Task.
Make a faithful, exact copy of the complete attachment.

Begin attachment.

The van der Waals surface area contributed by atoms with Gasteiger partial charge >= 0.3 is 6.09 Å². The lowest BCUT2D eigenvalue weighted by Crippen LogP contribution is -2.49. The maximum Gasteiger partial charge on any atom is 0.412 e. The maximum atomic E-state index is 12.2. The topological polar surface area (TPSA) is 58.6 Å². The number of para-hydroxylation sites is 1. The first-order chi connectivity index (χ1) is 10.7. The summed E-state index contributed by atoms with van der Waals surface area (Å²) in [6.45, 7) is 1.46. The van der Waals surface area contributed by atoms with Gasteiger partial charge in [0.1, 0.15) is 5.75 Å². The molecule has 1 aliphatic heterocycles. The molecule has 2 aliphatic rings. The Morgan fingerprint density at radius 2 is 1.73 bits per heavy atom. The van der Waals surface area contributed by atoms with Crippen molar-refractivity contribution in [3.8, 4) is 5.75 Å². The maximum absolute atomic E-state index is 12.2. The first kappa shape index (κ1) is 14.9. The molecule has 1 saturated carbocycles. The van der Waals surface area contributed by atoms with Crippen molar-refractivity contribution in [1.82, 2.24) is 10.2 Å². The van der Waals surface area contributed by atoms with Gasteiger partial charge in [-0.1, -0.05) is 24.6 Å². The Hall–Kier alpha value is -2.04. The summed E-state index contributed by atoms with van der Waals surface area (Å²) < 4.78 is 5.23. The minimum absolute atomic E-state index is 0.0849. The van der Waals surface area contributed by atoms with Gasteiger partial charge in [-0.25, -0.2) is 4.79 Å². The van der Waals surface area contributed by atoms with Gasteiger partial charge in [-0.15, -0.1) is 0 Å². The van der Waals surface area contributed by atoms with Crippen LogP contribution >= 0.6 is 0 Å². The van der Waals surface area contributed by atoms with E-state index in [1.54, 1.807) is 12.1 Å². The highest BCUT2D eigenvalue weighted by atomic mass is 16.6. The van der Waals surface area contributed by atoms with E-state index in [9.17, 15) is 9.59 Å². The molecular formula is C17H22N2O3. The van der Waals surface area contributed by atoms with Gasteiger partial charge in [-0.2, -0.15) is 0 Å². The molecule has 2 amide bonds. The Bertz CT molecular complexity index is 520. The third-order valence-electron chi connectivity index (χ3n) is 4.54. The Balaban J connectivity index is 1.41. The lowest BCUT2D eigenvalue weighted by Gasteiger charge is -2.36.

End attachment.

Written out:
The van der Waals surface area contributed by atoms with Gasteiger partial charge >= 0.3 is 6.09 Å². The lowest BCUT2D eigenvalue weighted by Crippen LogP contribution is -2.49. The maximum Gasteiger partial charge on any atom is 0.412 e. The maximum atomic E-state index is 12.2. The topological polar surface area (TPSA) is 58.6 Å². The number of para-hydroxylation sites is 1. The first-order chi connectivity index (χ1) is 10.7. The summed E-state index contributed by atoms with van der Waals surface area (Å²) in [6.45, 7) is 1.46. The van der Waals surface area contributed by atoms with Gasteiger partial charge in [0.1, 0.15) is 5.75 Å². The molecule has 1 aliphatic heterocycles. The molecule has 2 aliphatic rings. The Morgan fingerprint density at radius 2 is 1.73 bits per heavy atom. The van der Waals surface area contributed by atoms with Crippen molar-refractivity contribution in [3.8, 4) is 5.75 Å². The maximum absolute atomic E-state index is 12.2. The first kappa shape index (κ1) is 14.9. The molecule has 1 saturated carbocycles. The van der Waals surface area contributed by atoms with Crippen molar-refractivity contribution in [1.82, 2.24) is 10.2 Å². The van der Waals surface area contributed by atoms with Gasteiger partial charge in [-0.1, -0.05) is 24.6 Å². The Hall–Kier alpha value is -2.04. The summed E-state index contributed by atoms with van der Waals surface area (Å²) < 4.78 is 5.23. The minimum absolute atomic E-state index is 0.0849. The van der Waals surface area contributed by atoms with Gasteiger partial charge in [-0.25, -0.2) is 4.79 Å². The van der Waals surface area contributed by atoms with Gasteiger partial charge in [-0.15, -0.1) is 0 Å². The van der Waals surface area contributed by atoms with Crippen LogP contribution >= 0.6 is 0 Å². The van der Waals surface area contributed by atoms with E-state index in [1.54, 1.807) is 12.1 Å². The highest BCUT2D eigenvalue weighted by atomic mass is 16.6. The van der Waals surface area contributed by atoms with E-state index in [9.17, 15) is 9.59 Å². The molecular formula is C17H22N2O3. The van der Waals surface area contributed by atoms with Gasteiger partial charge in [-0.2, -0.15) is 0 Å². The molecule has 2 amide bonds. The Bertz CT molecular complexity index is 520. The third-order valence-electron chi connectivity index (χ3n) is 4.54. The Balaban J connectivity index is 1.41. The lowest BCUT2D eigenvalue weighted by Gasteiger charge is -2.36.